Valéry Giscard d'Estaing, President of the French Republic from 1974 to 1981, has left us.
This statesman of exceptional qualities embodied a moment in history, when France was modernising at great speed. His reforms concerned all aspects of society: the status of women, morals, public and individual liberties, the economy and industry. As a promoter of a peaceful democracy in the land of a restless population, he led the French economy in an exemplary manner. Despite the crises, France was, in its time, a model of good management and creativity.
A European at heart and in mind, whose youth witnessed the horrors of the Second World War, he never ceased his quest for new steps forward in this great continental project, thereby assuming France's traditional role: European Parliament elections by direct universal suffrage, creation of the European Council, laying the foundations for monetary Europe. He presided over the Convention for Europe which, without the short-sightedness of certain Member States, would have provided the continent with a genuine constitution.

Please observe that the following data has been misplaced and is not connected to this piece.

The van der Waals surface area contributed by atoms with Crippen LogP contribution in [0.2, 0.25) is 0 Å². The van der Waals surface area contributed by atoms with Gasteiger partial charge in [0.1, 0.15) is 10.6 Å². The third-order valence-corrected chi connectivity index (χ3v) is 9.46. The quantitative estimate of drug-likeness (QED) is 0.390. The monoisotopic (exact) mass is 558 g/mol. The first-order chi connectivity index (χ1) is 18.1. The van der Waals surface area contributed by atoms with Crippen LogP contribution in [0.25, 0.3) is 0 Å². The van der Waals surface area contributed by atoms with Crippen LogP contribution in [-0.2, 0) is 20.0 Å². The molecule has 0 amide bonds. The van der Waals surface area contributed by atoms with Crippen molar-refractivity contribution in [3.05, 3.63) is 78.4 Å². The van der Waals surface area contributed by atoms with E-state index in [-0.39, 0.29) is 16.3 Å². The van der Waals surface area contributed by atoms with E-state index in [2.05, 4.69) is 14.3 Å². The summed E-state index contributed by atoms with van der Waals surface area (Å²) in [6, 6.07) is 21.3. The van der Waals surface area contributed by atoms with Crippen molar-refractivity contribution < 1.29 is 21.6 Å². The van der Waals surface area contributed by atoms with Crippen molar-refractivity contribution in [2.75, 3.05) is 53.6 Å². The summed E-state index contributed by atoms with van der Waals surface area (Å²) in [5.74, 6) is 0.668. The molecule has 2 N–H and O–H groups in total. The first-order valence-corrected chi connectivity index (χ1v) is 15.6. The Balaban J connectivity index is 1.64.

He succeeded with Germany in open familiarity expressed in his friendship with Helmut Schmidt, Minister of Finance like himself, then Chancellor. With them, the two countries maintained permanent dialogue as equals that nurtured the European cause.
Finally, as a European, he contributed to a more policed organisation of world affairs. In particular, we can thank him for the G5 and the Helsinki Charter, which introduced the notion of human rights in the East, the only way to defeat totalitarianism – and we can also thank him for the sustained attention he paid to the African continent and developing countries.
This great French liberal honoured Europe, and he will be missed.